Cooperatives and Social Inclusion


A fundamental cooperative principle, as defined by the International Co-operative Alliance, is open membership, without discrimination, to all who can contribute to and benefit from the activities of a cooperative. Social service cooperatives promote inclusion through offering an appropriate organizational platform that provides services to vulnerable groups such as indigenous people, refugees, youth, the elderly, migrants, women or people with disabilities. Joining a cooperative is often a first step to gaining a voice and enhancing political empowerment. This is for instance the case for ethnic minorities that are organizing through cooperatives in Orissa, India. Many members of such minorities are illiterate, landless, and often exploited by outside moneylenders. Ethnic women are particularly marginalized. The success of cooperatives in these communities shows that by providing flexible and innovative solutions to unmet social needs, cooperatives can help empower vulnerable populations to make them more inclusive (Birchall 2003).

Cooperatives have also played an important role in peace building in the aftermath of violent social conflicts which have occurred around the world. For instance, credit cooperatives have often emerged as sources of positive social capital, fostering a strong sense of community, participation, empowerment and inclusion among their members (van Bastelaer 2000).

This in turn may lead to confidence building and eventually self-reliance. Social cooperatives reinvent sustainable development models that embody the strengths and values of civil society, either as an alternative to state and market mechanisms or complementary to them.

Cooperatives and environmental sustainability


Cooperatives contribute to the protection of the environment for future generations. Some cooperatives are dedicated to helping individuals adopt more responsible patterns of consumption, thereby consuming fewer resources. Renewable energy cooperatives, for instance, offer consumers a local option to have clean energy while investing socially and economically in sustainable development (ILO, forthcoming). Others are supporting practices that return value to our environmental resources. For instance in Kenya, paper and plastic recycling cooperatives have helped all residents of target neighborhoods (including those living in slums) to benefit from a cleaner environment and affordable services. As member-owned enterprises embedded in their communities, cooperatives are better placed to help community members respond to environmental degradation and to protect and responsibly manage available resources.

What Next?


In order to bring cooperatives’ voices into the post-2015 development agenda process, the International Labour Organization’s Cooperatives Unit, in collaboration with the International Cooperative Alliance (ICA), the United Nations Research Institute for Social Development (UNRISD) and other partners has launched an initiative on the contribution of cooperatives to sustainable development.

As a part of this initiative, a background study is being drafted to be presented in policy round tables, conferences and seminars during 2013-14. The study will be informed by an online survey and in-depth interviews with representatives of the cooperative movement from around the world to gather information on how cooperatives have contributed to sustainable development and their potential to contribute to the achievement of the soon to be proposed new development goals.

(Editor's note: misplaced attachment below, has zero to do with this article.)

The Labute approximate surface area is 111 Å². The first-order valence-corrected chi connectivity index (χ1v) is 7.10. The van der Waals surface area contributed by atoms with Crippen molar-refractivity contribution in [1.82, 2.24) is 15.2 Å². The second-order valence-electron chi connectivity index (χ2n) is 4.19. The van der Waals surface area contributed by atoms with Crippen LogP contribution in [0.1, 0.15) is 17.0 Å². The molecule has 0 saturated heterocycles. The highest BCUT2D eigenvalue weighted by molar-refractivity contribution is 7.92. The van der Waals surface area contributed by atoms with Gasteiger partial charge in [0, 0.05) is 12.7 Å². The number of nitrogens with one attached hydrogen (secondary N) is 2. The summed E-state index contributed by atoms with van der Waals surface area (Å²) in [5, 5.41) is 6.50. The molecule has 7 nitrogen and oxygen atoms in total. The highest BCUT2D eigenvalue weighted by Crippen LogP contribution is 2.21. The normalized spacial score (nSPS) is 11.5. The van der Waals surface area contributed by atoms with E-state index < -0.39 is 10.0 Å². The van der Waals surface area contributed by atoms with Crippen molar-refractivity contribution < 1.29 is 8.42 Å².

To find out more about the initiative, please visit the of ILO’s Cooperatives Unit website.

Take the Survey


If you would like to contribute to the success of the initiative, please take the survey by clicking on the following links:

English
https://www.surveymonkey.com/s/ilo-coop-english

Français
https://www.surveymonkey.com/s/ilo-coop-french

Español
https://www.surveymonkey.com/s/ilo-coop-spanish


REFERENCES

Birchall, Johnston. 2003. Rediscovering the Cooperative Advantage: Poverty Reduction through self-help. ILO, Geneva.
http://www.acdivocacoopex.org/acdivoca/CoopLib.nsf/dfafe3e324466c3785256d96004f15a8/e23f0c803fc6060485256ef400575ed8/$FILE/Rediscovering%20the%20Cooperative%20Advantage.pdf, accessed on 26 September 2013.

Birchall, Johnston. 2004. Cooperatives and the Millennium Development Goals. ILO, Geneva.
http://www.ilo.org/public/english/support/lib/resource/subject/coop/birchallbook_2004.pdf, accessed on 26 September 2013.

Birchall, Johnston. 2013. Resilience in a downturn, The power of financial cooperatives. ILO, Geneva.
http://www.ilo.org/empent/Publications/WCMS_207768/, accessed on 26 September 2013.

ILO. 2007. Cooperatives for People-Centred Rural Development. Rural Policy Brief. ILO, Geneva.
http://www.ilo.org/wcmsp5/groups/public/@ed_emp/documents/publication/wcms_158998.pdf, accessed on 26 September 2013.

ILO. 2008. Promotion of Rural Employment for Poverty Reduction. Report IV at the 97th Session of the International Labour Conference.
http://www.ilo.org/wcmsp5/groups/public/@ed_norm/@relconf/documents/meetingdocument/wcms_091721.pdf, accessed on 26 September 2013.

ILO. Forthcoming. Providing Clean Energy and Energy Access through Cooperatives. ILO, Geneva.

Logue, J. and J. Yates. 2005. Productivity in cooperatives and worker-owned enterprises: Ownership and participation make a difference. ILO, Geneva.

Sachs, W. 1997. The Development Dictionary. 6th ed. Witwatersrand University Press, Johannesburg.

van Bastelaer, Thierry. 2002. "Annex 2. Does Social Capital Facilitate the Poor's Access to Credit?" In Grootaert, Christiaan and Thierry van Bastelaer (eds.), Understanding and Measuring Social Capital. A Multidisciplinary Tool for Practitioners. World Bank, Washington.
http://www-wds.worldbank.org/external/default/WDSContentServer/IW3P/IB/2002/07/31/000094946_02071104014990/Rendered/PDF/multi0page.pdf, accessed on 26 September 2013.

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This article reflects the views of the author(s) and does not necessarily represent those of the United Nations Research Institute for Social Development.